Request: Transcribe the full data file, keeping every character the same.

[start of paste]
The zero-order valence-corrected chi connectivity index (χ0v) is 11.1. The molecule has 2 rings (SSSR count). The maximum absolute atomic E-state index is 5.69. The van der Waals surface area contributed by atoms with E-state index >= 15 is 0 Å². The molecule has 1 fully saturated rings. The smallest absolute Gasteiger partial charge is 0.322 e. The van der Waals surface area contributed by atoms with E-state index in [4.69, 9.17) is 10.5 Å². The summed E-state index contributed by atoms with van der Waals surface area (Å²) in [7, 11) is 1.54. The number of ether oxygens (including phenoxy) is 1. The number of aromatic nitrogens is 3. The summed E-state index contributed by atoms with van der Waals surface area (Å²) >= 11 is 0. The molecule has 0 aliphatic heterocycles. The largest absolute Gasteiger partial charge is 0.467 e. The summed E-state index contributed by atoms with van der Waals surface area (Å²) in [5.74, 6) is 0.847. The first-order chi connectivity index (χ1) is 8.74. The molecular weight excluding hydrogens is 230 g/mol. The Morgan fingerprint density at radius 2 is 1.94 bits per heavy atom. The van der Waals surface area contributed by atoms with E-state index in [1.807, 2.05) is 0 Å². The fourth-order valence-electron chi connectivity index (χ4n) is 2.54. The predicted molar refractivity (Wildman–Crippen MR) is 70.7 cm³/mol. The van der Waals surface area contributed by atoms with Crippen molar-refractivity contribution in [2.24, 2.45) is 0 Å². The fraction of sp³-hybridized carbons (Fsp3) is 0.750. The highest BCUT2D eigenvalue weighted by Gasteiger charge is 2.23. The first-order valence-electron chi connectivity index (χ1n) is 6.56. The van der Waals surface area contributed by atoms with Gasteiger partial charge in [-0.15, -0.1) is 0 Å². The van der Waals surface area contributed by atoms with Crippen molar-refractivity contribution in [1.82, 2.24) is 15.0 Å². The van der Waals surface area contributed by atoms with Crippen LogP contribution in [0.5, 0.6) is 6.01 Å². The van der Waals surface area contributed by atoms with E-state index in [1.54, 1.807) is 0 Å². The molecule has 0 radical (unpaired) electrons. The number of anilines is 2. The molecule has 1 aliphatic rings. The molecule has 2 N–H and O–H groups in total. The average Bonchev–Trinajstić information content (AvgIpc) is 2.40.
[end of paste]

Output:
The zero-order valence-corrected chi connectivity index (χ0v) is 11.1. The molecule has 2 rings (SSSR count). The maximum absolute atomic E-state index is 5.69. The van der Waals surface area contributed by atoms with E-state index >= 15 is 0 Å². The molecule has 1 fully saturated rings. The smallest absolute Gasteiger partial charge is 0.322 e. The van der Waals surface area contributed by atoms with E-state index in [4.69, 9.17) is 10.5 Å². The summed E-state index contributed by atoms with van der Waals surface area (Å²) in [7, 11) is 1.54. The number of ether oxygens (including phenoxy) is 1. The number of aromatic nitrogens is 3. The summed E-state index contributed by atoms with van der Waals surface area (Å²) >= 11 is 0. The molecule has 0 aliphatic heterocycles. The largest absolute Gasteiger partial charge is 0.467 e. The summed E-state index contributed by atoms with van der Waals surface area (Å²) in [5.74, 6) is 0.847. The first-order chi connectivity index (χ1) is 8.74. The molecular weight excluding hydrogens is 230 g/mol. The Morgan fingerprint density at radius 2 is 1.94 bits per heavy atom. The van der Waals surface area contributed by atoms with E-state index in [1.807, 2.05) is 0 Å². The fourth-order valence-electron chi connectivity index (χ4n) is 2.54. The predicted molar refractivity (Wildman–Crippen MR) is 70.7 cm³/mol. The van der Waals surface area contributed by atoms with Crippen molar-refractivity contribution in [2.24, 2.45) is 0 Å². The fraction of sp³-hybridized carbons (Fsp3) is 0.750. The highest BCUT2D eigenvalue weighted by Gasteiger charge is 2.23. The first-order valence-electron chi connectivity index (χ1n) is 6.56. The van der Waals surface area contributed by atoms with Gasteiger partial charge in [-0.15, -0.1) is 0 Å². The van der Waals surface area contributed by atoms with Crippen molar-refractivity contribution in [1.82, 2.24) is 15.0 Å². The van der Waals surface area contributed by atoms with Crippen LogP contribution in [0.5, 0.6) is 6.01 Å². The van der Waals surface area contributed by atoms with E-state index in [1.54, 1.807) is 0 Å². The molecule has 0 radical (unpaired) electrons. The number of anilines is 2. The molecule has 1 aliphatic rings. The molecule has 2 N–H and O–H groups in total. The average Bonchev–Trinajstić information content (AvgIpc) is 2.40.